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Former Navy helicopter mechanic Gerald Washington fights for heavyweight title Saturday night

February 24, 2017 (Photo Credit: Greg Beacham/AP)
BURBANK, Calif. — Gerald Washington shows up at Pullmans Gym almost every day of his life, even when the heavyweight contender has no fight coming up.

He only lives a few blocks from the clean, tiny gym in a residential enclave of the San Fernando Valley, tucked into a quiet strip mall next to an ice cream shop and a salon called Yummy Hair.

Washington spends his innumerable hours at Pullmans training relentlessly, but he also savors the daily presence of his closest friends, including his trainer, John Pullman. After previous lives as a pro football player and a Navy helicopter mechanic, the 34-year-old Washington realizes the importance of maximizing his time in and out of the ring.

"This is my house," Washington said. "I love the energy that's in here. There's great people here, beautiful people. We're all making history here. It's a great place to learn and to grow."


Less than five years after his pro boxing debut, Washington (18-0-1, 12 KOs) is one punch away from growing into an unlikely world heavyweight champion.

He meets WBC belt-holder Deontay Wilder (37-0) in Birmingham, Alabama, on Saturday night, getting the fight of his life on short notice.

Washington received his first title shot only after Andrzej Wawrzyk failed a doping test late last month. Other fighters would have worried about having four weeks to prepare for the daunting Wilder, but Washington isn't the type to wait for things to happen.

"I think it's the perfect time for this," Washington said. "We put in the time. We've been patient. We've had the right fights to develop us, mentally and physically. We put in this work."

Washington loved boxing and tennis growing up in the Bay Area, but his 6-foot-6 athleticism steered him to football after his four years in the military. His Navy career gave him a service member's mentality to take into his athletic exploits, but it also taught him about punctuality and persistence — two qualities that remain foreign to many boxers.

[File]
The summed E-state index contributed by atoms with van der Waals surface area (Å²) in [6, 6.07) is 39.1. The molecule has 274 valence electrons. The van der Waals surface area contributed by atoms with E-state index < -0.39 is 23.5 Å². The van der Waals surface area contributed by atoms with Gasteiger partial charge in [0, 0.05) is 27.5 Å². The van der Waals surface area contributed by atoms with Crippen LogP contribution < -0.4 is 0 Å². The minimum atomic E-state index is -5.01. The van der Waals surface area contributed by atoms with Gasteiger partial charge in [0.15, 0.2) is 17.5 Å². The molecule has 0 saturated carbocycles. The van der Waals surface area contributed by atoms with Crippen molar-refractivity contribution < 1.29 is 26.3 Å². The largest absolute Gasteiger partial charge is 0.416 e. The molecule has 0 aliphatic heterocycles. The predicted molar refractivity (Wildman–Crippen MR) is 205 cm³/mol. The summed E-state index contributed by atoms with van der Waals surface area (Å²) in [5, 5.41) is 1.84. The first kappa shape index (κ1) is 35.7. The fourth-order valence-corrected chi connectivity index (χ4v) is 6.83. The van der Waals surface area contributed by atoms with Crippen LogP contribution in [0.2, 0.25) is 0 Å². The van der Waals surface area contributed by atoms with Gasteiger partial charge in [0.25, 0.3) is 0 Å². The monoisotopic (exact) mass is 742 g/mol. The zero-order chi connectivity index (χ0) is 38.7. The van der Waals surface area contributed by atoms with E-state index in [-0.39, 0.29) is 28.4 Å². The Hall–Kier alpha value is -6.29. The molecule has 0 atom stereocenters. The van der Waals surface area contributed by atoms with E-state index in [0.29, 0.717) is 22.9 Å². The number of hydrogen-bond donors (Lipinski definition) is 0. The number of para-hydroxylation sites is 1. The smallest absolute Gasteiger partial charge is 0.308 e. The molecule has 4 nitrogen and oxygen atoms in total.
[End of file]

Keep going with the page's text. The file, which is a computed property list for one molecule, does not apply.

He played football in junior college and eventually spent two seasons as a defensive lineman and tight end at Southern California, learning about competitive fire from coach Pete Carroll on two of the Trojans' dominant Rose Bowl teams.

After stints on NFL practice squads in Seattle and Buffalo, Washington returned to sparring — and he fell right back in love.

"Boxing was always my passion, and it just took one time for me to get back in the ring," he said. "I was 6-foot-6 and 260-something pounds, and when I hit somebody, I hurt them. I was dropping people. I was like, 'Oh.' It just took over. I love that boxing is man-on-man. You don't have to worry about teammates or anybody else."

Pullman and Washington have known each other since 2009, when Washington had just returned to amateur boxing and Pullman was a budding trainer from the East Coast. They've spent years together in the gym, but they still go out to dinner and to the movies constantly. They even vacation together.

Pullman is developing a rising stable of fighters, but Washington's shot at Wilder will be his first world title fight as well.

"He's the cream of the crop," Pullman said. "He's a full-grown man. He's very cultured. He has a lot of character. He's been around the world doing various different things. Seen a lot, been through a lot, knows a lot. He knows what the opportunity is that he has, and he grabs it with both hands. That guy is totally dedicated to his craft, and it's going to show."

Washington actually had to lose 20 pounds of muscle off his football body to get in optimal heavyweight fighting shape. But he maintains peak conditioning with his constant workouts, which allowed him to be confident about taking a short-notice heavyweight title fight.

Washington and Pullman realize they're serious underdogs in Wilder's home state. They also know the heavyweight game is historically unpredictable, and they believe every unusual detour in Washington's unique journey created a path to Birmingham.

"If you're going to ask me to draw it up, this isn't what I would have drawn up," Pullman said. "Having said that, you take the opportunity when it presents itself. And so many weird things had to happen for us to be in this position, as far as guys testing positive for steroids, Deontay getting injured, Gerald being ready. So many things happened at the right time. Sometimes it just lines up right for you."

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